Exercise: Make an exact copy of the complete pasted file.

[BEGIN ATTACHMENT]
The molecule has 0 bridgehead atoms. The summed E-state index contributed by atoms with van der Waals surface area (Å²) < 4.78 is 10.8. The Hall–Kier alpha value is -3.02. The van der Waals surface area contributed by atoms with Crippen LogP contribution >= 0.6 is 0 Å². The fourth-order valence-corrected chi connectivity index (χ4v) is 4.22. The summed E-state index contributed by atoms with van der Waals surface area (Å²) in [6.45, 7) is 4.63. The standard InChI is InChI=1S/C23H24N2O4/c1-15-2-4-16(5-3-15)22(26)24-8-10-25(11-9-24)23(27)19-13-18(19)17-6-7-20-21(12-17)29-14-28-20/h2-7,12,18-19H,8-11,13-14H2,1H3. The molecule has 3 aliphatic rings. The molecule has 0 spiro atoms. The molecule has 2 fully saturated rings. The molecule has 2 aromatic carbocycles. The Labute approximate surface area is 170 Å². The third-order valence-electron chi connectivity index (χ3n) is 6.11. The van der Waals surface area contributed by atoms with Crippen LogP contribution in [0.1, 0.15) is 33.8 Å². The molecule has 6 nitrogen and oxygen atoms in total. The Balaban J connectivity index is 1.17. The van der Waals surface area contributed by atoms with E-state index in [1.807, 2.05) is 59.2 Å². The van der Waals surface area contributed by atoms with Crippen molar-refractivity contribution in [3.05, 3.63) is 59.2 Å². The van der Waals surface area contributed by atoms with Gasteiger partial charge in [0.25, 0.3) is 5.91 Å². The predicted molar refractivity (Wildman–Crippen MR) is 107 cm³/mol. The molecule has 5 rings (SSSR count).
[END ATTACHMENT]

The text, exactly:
The molecule has 0 bridgehead atoms. The summed E-state index contributed by atoms with van der Waals surface area (Å²) < 4.78 is 10.8. The Hall–Kier alpha value is -3.02. The van der Waals surface area contributed by atoms with Crippen LogP contribution >= 0.6 is 0 Å². The fourth-order valence-corrected chi connectivity index (χ4v) is 4.22. The summed E-state index contributed by atoms with van der Waals surface area (Å²) in [6.45, 7) is 4.63. The standard InChI is InChI=1S/C23H24N2O4/c1-15-2-4-16(5-3-15)22(26)24-8-10-25(11-9-24)23(27)19-13-18(19)17-6-7-20-21(12-17)29-14-28-20/h2-7,12,18-19H,8-11,13-14H2,1H3. The molecule has 3 aliphatic rings. The molecule has 0 spiro atoms. The molecule has 2 fully saturated rings. The molecule has 2 aromatic carbocycles. The Labute approximate surface area is 170 Å². The third-order valence-electron chi connectivity index (χ3n) is 6.11. The van der Waals surface area contributed by atoms with Crippen LogP contribution in [0.1, 0.15) is 33.8 Å². The molecule has 6 nitrogen and oxygen atoms in total. The Balaban J connectivity index is 1.17. The van der Waals surface area contributed by atoms with E-state index in [1.807, 2.05) is 59.2 Å². The van der Waals surface area contributed by atoms with Crippen molar-refractivity contribution in [3.05, 3.63) is 59.2 Å². The van der Waals surface area contributed by atoms with Gasteiger partial charge in [0.25, 0.3) is 5.91 Å². The predicted molar refractivity (Wildman–Crippen MR) is 107 cm³/mol. The molecule has 5 rings (SSSR count).